Many people don’t realize that palm oil is ubiquitous: it’s in our food, clothes, shampoo and even the biodiesel that powers cars and trucks. But this $88 billion industry has drastic environmental and societal costs. Citing NASA scientists, the New York Times reported that cutting down forests in Borneo for the purposes of palm oil production created the world’s largest single-year increase in carbon emissions in two millennia. Palm oil acreage worldwide increased from 15 million acres in 1990 to more than 46 million acres in 2014, concentrated in former tropical forests, releasing carbon dioxide into the atmosphere and destroying habitats for endangered wildlife such as orangutans. But palm oil doesn’t have to be a problem. C16 Biosciences uses microbes to produce sustainable (and often superior) alternatives to palm oil. While still at an early stage, C16’s proprietary fermentation processes appear to be able to replace a material amount of global palm oil, while also reducing the shipping footprint by producing the oil closer to its end use.

There are many more examples, ranging from harnessing safe and scalable nuclear energy to power our economy, to producing industrial chemicals our economy relies upon from plants and not petroleum. A final example is Planet, which photographs every square inch of the earth every day from space to help track climate change, one of many valuable uses for this truly novel data set. They downlink, process and manage 6+ terabytes of data every day, and make it easy to build tools, ingest imagery and run analytics at scale. One application includes participation with NASA on a project to create a dashboard of what are called “essential climate variables”. According to an article in The Atlantic, these core clues to planetary health – which include figures tracking the size of leaves, the health of Arctic permafrost and the extent of groundwater reservoirs – could function as a kind of early-warning system for environmental upheaval. Other researchers have used Planet imagery to monitor Arctic lakes, track ships and tally the biomass of forests.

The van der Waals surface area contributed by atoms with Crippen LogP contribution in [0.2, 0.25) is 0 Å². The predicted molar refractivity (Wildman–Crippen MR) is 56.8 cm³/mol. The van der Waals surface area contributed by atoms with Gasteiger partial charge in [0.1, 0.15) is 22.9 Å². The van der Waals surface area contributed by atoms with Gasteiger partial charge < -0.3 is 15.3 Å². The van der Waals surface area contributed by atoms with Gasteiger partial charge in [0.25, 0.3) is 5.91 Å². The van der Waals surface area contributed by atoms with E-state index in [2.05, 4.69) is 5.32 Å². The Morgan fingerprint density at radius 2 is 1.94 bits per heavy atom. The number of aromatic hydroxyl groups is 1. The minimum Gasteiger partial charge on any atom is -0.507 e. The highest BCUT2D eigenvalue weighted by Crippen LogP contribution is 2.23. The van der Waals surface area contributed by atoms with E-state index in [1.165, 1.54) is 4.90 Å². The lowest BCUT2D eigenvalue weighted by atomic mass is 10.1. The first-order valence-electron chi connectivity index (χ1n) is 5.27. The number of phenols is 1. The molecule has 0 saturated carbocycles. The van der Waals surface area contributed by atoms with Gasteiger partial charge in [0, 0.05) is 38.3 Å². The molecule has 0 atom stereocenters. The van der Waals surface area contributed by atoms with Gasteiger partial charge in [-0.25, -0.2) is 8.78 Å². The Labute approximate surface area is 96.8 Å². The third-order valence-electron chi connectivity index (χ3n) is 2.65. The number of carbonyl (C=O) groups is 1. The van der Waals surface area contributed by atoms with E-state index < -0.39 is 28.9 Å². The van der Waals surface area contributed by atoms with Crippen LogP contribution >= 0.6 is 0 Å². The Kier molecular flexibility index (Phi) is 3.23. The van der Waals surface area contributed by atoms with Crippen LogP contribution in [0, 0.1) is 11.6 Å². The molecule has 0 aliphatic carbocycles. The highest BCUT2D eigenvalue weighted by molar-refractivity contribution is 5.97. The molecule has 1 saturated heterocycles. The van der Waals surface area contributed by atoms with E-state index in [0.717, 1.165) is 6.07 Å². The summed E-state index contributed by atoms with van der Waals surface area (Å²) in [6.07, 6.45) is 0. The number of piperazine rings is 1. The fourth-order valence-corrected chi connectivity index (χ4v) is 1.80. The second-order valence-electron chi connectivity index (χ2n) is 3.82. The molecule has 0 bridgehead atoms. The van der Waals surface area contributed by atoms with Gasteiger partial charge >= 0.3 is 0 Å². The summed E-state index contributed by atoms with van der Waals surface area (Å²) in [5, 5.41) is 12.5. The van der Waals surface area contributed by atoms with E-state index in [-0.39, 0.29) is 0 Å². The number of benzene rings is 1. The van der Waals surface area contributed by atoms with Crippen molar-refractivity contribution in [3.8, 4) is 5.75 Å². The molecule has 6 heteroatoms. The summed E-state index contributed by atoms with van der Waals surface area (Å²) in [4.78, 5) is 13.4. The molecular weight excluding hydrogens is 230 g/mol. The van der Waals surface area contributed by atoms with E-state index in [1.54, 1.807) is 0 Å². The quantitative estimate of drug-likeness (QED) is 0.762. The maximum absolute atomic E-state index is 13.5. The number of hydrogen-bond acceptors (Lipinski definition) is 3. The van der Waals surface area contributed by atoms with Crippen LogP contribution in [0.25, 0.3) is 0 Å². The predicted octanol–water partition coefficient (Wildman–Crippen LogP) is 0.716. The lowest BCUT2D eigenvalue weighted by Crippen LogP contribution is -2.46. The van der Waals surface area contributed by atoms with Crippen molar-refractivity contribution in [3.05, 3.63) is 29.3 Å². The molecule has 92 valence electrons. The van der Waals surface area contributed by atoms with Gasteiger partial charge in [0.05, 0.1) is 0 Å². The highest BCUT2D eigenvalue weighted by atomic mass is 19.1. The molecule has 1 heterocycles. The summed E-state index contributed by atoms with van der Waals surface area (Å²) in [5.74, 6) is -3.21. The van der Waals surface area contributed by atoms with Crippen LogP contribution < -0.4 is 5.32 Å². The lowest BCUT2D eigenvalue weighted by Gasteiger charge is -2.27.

The goal with our resiliency investments is to build and preserve a world that can support a prosperous, high-quality life for 8 to 10 billion people. While we obviously need significant policy-driven solutions to fully address many of these problems, policy takes a long time, and venture capital can step in to quickly bring innovation to market by leveraging cutting-edge technologies. Fortunately, recent advances show that technology advances could outpace our problems. Given the severity of environmental issues facing society, there’s no time to waste.